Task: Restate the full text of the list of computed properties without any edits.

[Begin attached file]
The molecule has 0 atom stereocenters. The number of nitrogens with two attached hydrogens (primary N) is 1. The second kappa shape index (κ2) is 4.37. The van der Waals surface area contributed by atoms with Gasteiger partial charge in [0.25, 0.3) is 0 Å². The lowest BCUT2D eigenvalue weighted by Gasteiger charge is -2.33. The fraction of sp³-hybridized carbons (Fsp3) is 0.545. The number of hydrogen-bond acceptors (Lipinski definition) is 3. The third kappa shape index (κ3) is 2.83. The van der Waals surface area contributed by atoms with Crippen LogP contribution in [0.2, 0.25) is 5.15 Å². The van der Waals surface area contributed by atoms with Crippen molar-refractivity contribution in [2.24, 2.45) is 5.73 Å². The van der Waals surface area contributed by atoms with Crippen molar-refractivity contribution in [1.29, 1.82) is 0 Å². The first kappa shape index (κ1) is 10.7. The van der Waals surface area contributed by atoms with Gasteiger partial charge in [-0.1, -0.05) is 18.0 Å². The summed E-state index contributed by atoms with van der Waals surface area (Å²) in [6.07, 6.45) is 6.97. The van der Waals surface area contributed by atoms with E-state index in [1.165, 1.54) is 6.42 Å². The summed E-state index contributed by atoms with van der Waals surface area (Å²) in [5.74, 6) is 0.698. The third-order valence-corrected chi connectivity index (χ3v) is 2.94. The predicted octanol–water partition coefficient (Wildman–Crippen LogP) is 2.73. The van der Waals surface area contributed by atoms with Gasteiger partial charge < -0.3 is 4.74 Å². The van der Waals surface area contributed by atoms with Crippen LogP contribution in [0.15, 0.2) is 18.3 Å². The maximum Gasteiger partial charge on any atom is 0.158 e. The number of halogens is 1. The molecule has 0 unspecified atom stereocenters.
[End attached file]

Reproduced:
The molecule has 0 atom stereocenters. The number of nitrogens with two attached hydrogens (primary N) is 1. The second kappa shape index (κ2) is 4.37. The van der Waals surface area contributed by atoms with Gasteiger partial charge in [0.25, 0.3) is 0 Å². The lowest BCUT2D eigenvalue weighted by Gasteiger charge is -2.33. The fraction of sp³-hybridized carbons (Fsp3) is 0.545. The number of hydrogen-bond acceptors (Lipinski definition) is 3. The third kappa shape index (κ3) is 2.83. The van der Waals surface area contributed by atoms with Crippen LogP contribution in [0.2, 0.25) is 5.15 Å². The van der Waals surface area contributed by atoms with Crippen molar-refractivity contribution in [2.24, 2.45) is 5.73 Å². The van der Waals surface area contributed by atoms with Crippen molar-refractivity contribution in [1.29, 1.82) is 0 Å². The first kappa shape index (κ1) is 10.7. The van der Waals surface area contributed by atoms with Gasteiger partial charge in [-0.1, -0.05) is 18.0 Å². The summed E-state index contributed by atoms with van der Waals surface area (Å²) in [6.07, 6.45) is 6.97. The van der Waals surface area contributed by atoms with E-state index in [1.165, 1.54) is 6.42 Å². The summed E-state index contributed by atoms with van der Waals surface area (Å²) in [5.74, 6) is 0.698. The third-order valence-corrected chi connectivity index (χ3v) is 2.94. The predicted octanol–water partition coefficient (Wildman–Crippen LogP) is 2.73. The van der Waals surface area contributed by atoms with Gasteiger partial charge < -0.3 is 4.74 Å². The van der Waals surface area contributed by atoms with Crippen LogP contribution in [0.15, 0.2) is 18.3 Å². The maximum Gasteiger partial charge on any atom is 0.158 e. The number of halogens is 1. The molecule has 0 unspecified atom stereocenters.